UC San Diego hosts ‘Black Graduation,’ ‘Xicanx/Latinx Graduation'

Students can participate in a 'Black Graduation' with the Black Resource Center or the Raza Resource Centro’s 'Xicanx/Latinx Graduation' before UCSD’s 'All Campus Commencement.'

Raza Resource Centro says that its event 'is separate and indepedent [sic] from MEChA's Raza Grad,' or UCSD’s chapter of a group that translates to the 'Chicano Student Movement of Aztlan.'

The University of California San Diego (UCSD) will host identity-specific graduation ceremonies in June 2023. 

Students can participate in a “Black Graduation” with the Black Resource Center (BRC) or the Raza Resource Centro’s (RRC) “Xicanx/Latinx Graduation” before UCSD’s “All Campus Commencement.”

[RELATED: These universities are hosting Lavender Graduations this spring]

BRC describes its ceremony as “a pre-commencement celebration to honor Black students who have successfully completed an undergraduate or graduate/professional degree.”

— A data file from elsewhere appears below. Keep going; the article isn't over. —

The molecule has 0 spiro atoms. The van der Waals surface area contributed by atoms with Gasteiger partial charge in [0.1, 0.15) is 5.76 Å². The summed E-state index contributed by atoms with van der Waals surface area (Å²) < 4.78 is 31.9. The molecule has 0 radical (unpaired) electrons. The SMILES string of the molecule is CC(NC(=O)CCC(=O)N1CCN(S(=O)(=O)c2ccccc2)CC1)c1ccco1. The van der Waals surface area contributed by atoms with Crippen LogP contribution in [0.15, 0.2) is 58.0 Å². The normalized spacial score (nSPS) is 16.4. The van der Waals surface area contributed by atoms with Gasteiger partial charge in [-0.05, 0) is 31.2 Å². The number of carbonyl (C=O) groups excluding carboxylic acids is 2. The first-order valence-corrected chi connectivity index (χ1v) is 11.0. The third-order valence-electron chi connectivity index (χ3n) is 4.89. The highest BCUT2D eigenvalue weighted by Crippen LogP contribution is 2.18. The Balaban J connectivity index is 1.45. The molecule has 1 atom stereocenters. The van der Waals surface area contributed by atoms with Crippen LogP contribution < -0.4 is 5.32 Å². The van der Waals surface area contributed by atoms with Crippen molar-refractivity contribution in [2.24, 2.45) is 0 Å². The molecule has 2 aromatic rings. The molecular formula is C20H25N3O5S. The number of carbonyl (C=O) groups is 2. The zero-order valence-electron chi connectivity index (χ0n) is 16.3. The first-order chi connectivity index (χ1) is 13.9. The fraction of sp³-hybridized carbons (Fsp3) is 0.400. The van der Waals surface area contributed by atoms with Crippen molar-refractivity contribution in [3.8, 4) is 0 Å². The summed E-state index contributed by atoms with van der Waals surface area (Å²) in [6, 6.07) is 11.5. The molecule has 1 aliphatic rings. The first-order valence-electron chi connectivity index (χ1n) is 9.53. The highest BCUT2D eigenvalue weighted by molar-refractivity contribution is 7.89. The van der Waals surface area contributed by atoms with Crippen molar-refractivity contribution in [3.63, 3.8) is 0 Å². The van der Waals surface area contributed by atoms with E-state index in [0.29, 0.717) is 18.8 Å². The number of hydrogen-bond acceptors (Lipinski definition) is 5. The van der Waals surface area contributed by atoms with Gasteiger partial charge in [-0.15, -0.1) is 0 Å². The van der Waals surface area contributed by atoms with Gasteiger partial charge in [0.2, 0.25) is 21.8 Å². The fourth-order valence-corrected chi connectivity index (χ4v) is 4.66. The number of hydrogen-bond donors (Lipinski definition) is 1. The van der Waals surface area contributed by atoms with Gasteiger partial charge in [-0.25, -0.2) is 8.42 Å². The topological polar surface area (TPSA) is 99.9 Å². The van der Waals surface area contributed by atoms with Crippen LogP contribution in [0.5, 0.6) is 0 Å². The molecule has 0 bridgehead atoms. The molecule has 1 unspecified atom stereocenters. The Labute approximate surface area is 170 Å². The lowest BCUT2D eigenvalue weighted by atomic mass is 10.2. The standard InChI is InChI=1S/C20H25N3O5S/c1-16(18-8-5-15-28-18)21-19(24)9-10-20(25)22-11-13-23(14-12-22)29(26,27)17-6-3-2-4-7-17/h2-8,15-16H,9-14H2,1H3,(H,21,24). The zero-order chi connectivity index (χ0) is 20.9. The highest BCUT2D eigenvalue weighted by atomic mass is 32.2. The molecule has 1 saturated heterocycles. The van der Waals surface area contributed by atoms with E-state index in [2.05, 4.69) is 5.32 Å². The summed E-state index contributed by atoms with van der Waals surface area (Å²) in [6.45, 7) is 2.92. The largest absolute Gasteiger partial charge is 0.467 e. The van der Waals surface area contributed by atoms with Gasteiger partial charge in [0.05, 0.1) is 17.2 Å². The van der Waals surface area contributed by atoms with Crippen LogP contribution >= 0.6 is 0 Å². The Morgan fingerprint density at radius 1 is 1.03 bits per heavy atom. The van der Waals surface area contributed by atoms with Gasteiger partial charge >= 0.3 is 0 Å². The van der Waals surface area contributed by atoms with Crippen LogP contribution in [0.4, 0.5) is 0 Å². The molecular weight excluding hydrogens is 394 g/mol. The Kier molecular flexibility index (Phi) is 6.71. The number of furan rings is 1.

“The ceremony reinforces the bonds of scholarship and extends the sense of community and belonging,” the description continues. “The intimate ceremony is representative of African and African-American culture and culminates with a Kente Stole presentation.”

The Xicanx/Latinx Graduation similarly “highlight[s] the achievement of higher education completion in all degree fields for the Latinx student community,” according to RRC’s website

RRC “note[s] that this event is separate and indepedent [sic] from MEChA’s Raza Grad,” a reference to UCSD’s chapter of a group that translates to the “Chicano Student Movement of Aztlan.”

[RELATED: Dozens of universities host segregated graduation ceremonies based on ‘identities’]

In Sept. 2022, UCSD planned identity-specific activities for its freshman orientation. These activities included “Black, Latinx, and Native American Family Orientation” and a “Black Surf Week,” which barred white students and their families, according to Campus Reform

When Manhattan Institute fellow Christopher Rufo revealed UCSD’s activities, he called them “violation[s] of the Civil Rights Act.” 

A follow-up report describes UCSD reversing its decision after receiving a legal demand letter from the Foundation for Individual Rights and Expression (FIRE). 

Though UCSD updated its website to advertise the activities to all students, Campus Reform obtained exclusive recordings showing that a UCSD staff member only sent registration forms for the “Latinx” event “to students who ‘self-identify’ as Latinx.”

Campus Reform contacted all relevant parties listed for comment and will update this article accordingly.